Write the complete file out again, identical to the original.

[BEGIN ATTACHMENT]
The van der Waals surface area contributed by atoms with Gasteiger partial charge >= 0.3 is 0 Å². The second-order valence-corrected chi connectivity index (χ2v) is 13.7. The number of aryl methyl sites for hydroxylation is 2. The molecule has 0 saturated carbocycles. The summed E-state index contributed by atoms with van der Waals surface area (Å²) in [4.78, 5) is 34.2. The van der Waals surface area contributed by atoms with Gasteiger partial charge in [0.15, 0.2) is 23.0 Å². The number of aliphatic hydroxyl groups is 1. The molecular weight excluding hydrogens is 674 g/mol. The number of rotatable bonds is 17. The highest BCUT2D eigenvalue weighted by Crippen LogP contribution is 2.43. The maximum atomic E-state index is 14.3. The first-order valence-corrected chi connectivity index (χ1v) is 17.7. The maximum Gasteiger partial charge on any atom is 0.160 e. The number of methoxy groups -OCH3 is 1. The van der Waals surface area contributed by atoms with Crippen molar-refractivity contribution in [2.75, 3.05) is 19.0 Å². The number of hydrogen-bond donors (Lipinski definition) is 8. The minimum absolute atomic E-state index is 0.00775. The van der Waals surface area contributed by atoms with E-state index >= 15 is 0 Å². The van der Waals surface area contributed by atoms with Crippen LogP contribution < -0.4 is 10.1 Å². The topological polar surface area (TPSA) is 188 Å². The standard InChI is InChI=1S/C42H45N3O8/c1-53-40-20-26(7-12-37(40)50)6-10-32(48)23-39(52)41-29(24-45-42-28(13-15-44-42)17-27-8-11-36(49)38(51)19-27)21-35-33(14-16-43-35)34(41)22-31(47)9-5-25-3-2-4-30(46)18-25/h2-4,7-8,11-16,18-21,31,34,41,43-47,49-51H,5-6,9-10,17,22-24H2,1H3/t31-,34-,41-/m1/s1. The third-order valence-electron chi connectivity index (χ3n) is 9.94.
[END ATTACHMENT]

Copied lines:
The van der Waals surface area contributed by atoms with Gasteiger partial charge >= 0.3 is 0 Å². The second-order valence-corrected chi connectivity index (χ2v) is 13.7. The number of aryl methyl sites for hydroxylation is 2. The molecule has 0 saturated carbocycles. The summed E-state index contributed by atoms with van der Waals surface area (Å²) in [4.78, 5) is 34.2. The van der Waals surface area contributed by atoms with Gasteiger partial charge in [0.15, 0.2) is 23.0 Å². The number of aliphatic hydroxyl groups is 1. The molecular weight excluding hydrogens is 674 g/mol. The number of rotatable bonds is 17. The highest BCUT2D eigenvalue weighted by Crippen LogP contribution is 2.43. The maximum atomic E-state index is 14.3. The first-order valence-corrected chi connectivity index (χ1v) is 17.7. The maximum Gasteiger partial charge on any atom is 0.160 e. The number of methoxy groups -OCH3 is 1. The van der Waals surface area contributed by atoms with Crippen molar-refractivity contribution in [2.75, 3.05) is 19.0 Å². The number of hydrogen-bond donors (Lipinski definition) is 8. The minimum absolute atomic E-state index is 0.00775. The van der Waals surface area contributed by atoms with E-state index >= 15 is 0 Å². The van der Waals surface area contributed by atoms with Crippen LogP contribution < -0.4 is 10.1 Å². The topological polar surface area (TPSA) is 188 Å². The standard InChI is InChI=1S/C42H45N3O8/c1-53-40-20-26(7-12-37(40)50)6-10-32(48)23-39(52)41-29(24-45-42-28(13-15-44-42)17-27-8-11-36(49)38(51)19-27)21-35-33(14-16-43-35)34(41)22-31(47)9-5-25-3-2-4-30(46)18-25/h2-4,7-8,11-16,18-21,31,34,41,43-47,49-51H,5-6,9-10,17,22-24H2,1H3/t31-,34-,41-/m1/s1. The third-order valence-electron chi connectivity index (χ3n) is 9.94.